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For the past three seasons, it seemed as if Kevin Love was just collecting a paycheck from the Cleveland Cavaliers. He was rarely available to play due to injury, and (whenever he was on the court) he wasn’t nearly as effective as he was during Cleveland’s NBA Finals runs with LeBron James and company.

However, this season, Cavs fans have seen a different Kevin Love. No, he’s not the player who averaged 26.0 points and more than 13 rebounds in Minnesota, but he’s proving he’s no longer a washed-up superstar.

Love is back, and he has become a valuable sixth man for the resurgent Cavaliers.

It was difficult to watch Kevin Love on the Cavaliers the past three seasons

We all know that Kevin Love’s numbers took a hit as soon as he teamed up with LeBron James and Kyrie Irving on the Cavaliers in 2014. He went from averaging 26.1 points in Minnesota to 16.4 in Cleveland the following season. But he was still a valuable player that played a massive role in the Cavs’ four straight NBA Finals appearances and 2016 championship.

However, the last three seasons have been tough to watch.

Between 2018-19 and 2020-21, Love only played in more than 25 games once. In fact, after signing a huge four-year, $120 million extension in 2018, Love missed 116 games the following three seasons combined.

When he was on the court, he was either not playing up to his contract or showing a type of immaturity we had never seen from him. In a game against Oklahoma City Thunder in 2020, Love disagreed with a play call toward the end of the second quarter, and showed it by demanding for the ball from Collin Sexton and then chucking a pass toward teammate Cedi Osman. In another game in 2021 against the Toronto Raptors, he smacked the ball inbounds out of frustration after the ref passed it to him. It, of course, resulted in a turnover and Raptors points.

Love’s stats then dropped to only 12.2 points and a career-low 7.4 rebounds per game in the 25 contests he appeared in for Cleveland last season. He was, obviously, no longer the offensive force he used to be, and he had become a defensive liability.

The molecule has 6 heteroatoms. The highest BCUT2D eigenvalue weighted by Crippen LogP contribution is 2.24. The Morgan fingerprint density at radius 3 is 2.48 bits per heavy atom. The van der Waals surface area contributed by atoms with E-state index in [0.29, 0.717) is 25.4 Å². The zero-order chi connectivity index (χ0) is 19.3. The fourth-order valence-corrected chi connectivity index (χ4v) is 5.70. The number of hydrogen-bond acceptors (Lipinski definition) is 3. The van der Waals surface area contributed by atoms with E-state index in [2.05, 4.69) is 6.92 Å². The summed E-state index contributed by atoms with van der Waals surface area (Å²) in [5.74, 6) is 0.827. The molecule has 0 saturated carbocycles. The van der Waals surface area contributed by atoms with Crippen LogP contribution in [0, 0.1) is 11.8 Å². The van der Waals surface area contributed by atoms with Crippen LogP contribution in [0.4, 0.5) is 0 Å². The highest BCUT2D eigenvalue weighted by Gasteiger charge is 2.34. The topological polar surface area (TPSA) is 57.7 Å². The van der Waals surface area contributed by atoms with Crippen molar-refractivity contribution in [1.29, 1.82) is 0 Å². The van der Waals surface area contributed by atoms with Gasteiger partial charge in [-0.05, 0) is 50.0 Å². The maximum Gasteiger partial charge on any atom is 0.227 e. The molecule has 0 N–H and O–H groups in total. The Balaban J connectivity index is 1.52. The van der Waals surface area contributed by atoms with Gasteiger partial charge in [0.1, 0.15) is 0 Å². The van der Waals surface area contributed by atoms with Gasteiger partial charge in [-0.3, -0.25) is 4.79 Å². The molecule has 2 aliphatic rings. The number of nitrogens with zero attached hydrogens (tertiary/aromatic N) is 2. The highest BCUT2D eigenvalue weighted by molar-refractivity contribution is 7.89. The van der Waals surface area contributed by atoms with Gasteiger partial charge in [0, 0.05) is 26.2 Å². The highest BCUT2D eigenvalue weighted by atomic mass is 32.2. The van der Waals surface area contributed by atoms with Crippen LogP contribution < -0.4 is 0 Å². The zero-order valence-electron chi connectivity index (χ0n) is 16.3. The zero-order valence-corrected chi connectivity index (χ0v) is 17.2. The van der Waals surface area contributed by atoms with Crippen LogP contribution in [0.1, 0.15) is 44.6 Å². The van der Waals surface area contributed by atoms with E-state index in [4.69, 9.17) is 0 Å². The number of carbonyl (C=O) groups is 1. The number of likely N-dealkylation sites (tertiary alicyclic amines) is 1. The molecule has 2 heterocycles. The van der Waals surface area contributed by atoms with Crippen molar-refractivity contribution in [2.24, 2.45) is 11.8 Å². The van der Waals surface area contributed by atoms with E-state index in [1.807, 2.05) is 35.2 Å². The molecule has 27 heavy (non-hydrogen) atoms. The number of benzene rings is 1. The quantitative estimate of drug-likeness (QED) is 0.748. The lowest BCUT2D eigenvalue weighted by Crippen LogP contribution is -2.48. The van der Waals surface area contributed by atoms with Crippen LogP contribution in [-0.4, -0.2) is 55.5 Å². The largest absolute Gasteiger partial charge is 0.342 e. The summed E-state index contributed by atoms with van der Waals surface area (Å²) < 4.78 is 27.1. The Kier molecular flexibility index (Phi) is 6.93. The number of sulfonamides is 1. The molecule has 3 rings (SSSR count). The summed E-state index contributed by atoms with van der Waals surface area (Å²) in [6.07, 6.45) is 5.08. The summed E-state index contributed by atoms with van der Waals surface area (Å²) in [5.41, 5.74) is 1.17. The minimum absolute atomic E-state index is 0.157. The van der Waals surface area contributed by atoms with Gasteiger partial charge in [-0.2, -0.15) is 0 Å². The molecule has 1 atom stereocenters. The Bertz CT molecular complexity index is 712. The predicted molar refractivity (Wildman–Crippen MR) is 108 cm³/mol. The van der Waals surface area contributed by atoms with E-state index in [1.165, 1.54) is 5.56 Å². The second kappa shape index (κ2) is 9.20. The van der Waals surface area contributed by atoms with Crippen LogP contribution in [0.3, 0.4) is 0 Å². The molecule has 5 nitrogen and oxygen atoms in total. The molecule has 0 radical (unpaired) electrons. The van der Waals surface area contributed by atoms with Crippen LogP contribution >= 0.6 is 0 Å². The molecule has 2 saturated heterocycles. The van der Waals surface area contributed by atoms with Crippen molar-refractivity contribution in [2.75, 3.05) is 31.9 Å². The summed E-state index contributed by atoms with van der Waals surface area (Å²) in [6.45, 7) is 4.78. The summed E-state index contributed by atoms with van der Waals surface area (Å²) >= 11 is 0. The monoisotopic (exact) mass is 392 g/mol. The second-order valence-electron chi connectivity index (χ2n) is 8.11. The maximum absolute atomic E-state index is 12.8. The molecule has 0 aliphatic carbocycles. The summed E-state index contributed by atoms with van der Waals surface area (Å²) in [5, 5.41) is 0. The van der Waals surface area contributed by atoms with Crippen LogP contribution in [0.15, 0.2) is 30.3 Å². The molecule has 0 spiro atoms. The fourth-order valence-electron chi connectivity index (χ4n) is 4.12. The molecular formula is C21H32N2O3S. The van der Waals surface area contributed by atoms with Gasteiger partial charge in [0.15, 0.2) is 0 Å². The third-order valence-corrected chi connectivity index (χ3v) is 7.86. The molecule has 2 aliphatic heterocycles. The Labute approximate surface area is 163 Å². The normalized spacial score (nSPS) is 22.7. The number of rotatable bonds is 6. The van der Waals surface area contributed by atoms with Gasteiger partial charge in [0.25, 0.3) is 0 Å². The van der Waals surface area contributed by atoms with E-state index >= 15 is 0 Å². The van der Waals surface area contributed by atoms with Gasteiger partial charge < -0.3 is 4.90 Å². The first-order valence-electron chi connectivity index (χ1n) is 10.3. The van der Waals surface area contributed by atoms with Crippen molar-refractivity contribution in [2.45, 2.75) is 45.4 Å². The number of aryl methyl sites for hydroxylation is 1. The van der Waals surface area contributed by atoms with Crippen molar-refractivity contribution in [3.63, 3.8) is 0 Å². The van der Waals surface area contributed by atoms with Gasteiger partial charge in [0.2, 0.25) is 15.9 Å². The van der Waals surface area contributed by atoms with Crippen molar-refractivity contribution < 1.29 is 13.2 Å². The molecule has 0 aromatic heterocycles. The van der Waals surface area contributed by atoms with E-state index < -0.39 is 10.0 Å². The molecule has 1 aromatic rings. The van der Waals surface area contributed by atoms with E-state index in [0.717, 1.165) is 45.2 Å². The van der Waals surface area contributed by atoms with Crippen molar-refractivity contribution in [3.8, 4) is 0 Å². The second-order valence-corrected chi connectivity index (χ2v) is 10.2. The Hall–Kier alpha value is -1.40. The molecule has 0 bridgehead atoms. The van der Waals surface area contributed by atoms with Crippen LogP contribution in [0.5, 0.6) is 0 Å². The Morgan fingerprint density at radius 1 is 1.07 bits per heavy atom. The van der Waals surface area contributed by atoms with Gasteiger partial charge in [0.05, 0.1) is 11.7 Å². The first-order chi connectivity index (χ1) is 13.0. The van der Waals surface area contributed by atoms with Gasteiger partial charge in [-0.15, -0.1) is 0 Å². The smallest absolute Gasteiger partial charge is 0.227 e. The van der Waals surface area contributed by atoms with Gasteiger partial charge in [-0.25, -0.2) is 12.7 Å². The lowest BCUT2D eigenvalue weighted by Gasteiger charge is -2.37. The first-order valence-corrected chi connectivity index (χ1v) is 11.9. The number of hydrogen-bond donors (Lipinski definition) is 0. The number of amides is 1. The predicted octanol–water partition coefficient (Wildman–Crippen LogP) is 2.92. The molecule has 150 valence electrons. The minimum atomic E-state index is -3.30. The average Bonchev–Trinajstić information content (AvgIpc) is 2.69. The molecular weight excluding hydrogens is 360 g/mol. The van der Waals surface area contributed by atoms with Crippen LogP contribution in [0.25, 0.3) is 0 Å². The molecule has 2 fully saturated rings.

But things have completely changed this season. The old Love is back.

Kevin Love has had a bounce-back season for the Cavaliers

Heading into the 2021-22 season, no one knew what to expect from Love. He was supposed to play for Team USA at the Tokyo Olympics this past summer but withdrew because he wanted to fully recover from a calf injury he had dealt with during the 2020-21 campaign.

The Cavs and Love also showed no interest in agreeing to a buyout, despite the millions he was making to essentially not play.

But the decision to not part ways has proven to be the correct one.

Love has become a fantastic bench player on a Cavs team stacked with talented big men this season. He’s averaging 14.6 points and 7.6 rebounds, and he’s shooting a career-high 43.3% from 3-point range. 

He has also been dominant within the last month or so.

In his last nine games, Love has averaged 21.8 points and 8.6 boards, and he has shot 51.4% from the field and 49.4% from 3-point range. The five-time All-Star also recorded 35 points, 11 rebounds, and four assists in a close game with an undermanned Cavs squad against the Atlanta Hawks on Dec. 31.

Love has always been a great shooting big man, and he has been lights out lately. However, he has also been crucial for the Cavs defensively. The UCLA product had posted a negative defensive box plus-minus (which estimates the defensive points someone contributes above a league-average player) every season since 2016-17. This year, that number is at a career-high 1.2.

It’s truly remarkable how well Love has been playing for Cleveland, and he seems to be having fun while doing it.

The Cavs star has also been a perfect teammate in Cleveland

Cleveland Cavaliers forward Kevin Love during a game against the Pelicans in 2021.
Kevin Love of the Cleveland Cavaliers during a game against the New Orleans Pelicans on Dec. 28, 2021. | Sean Gardner/Getty Images

So, what’s the difference for Love this season compared to the last three? Well, we can’t look past the fact the Cavs are actually good. After being one of the league’s worst teams since LeBron’s departure, Cleveland is 21-16, which is good for fifth in the Eastern Conference. It has also seen stellar play from young guys like Darius Garland, Jarrett Allen, and Evan Mobley, who have all seemingly had the veteran Love in their ear, pushing them to be great.

“For me, it was easy to buy in when I saw how hard these guys work, how they show up to work every single day and just chase the game,” Love said in December, per “I love it. It’s infectious to be around.”

Will Love be an All-Star this year? Probably not. Will he win Sixth Man of the Year? No, especially if Tyler Herro continues his unreal play for the Miami Heat. But Love has become a crucial piece on a resurgent Cavs squad that is looking to accomplish things fans didn’t think it could last year.

Kevin Love is no longer a washed-up superstar. He’s one of the most valuable bench players in the league.

Stats courtesy of Basketball Reference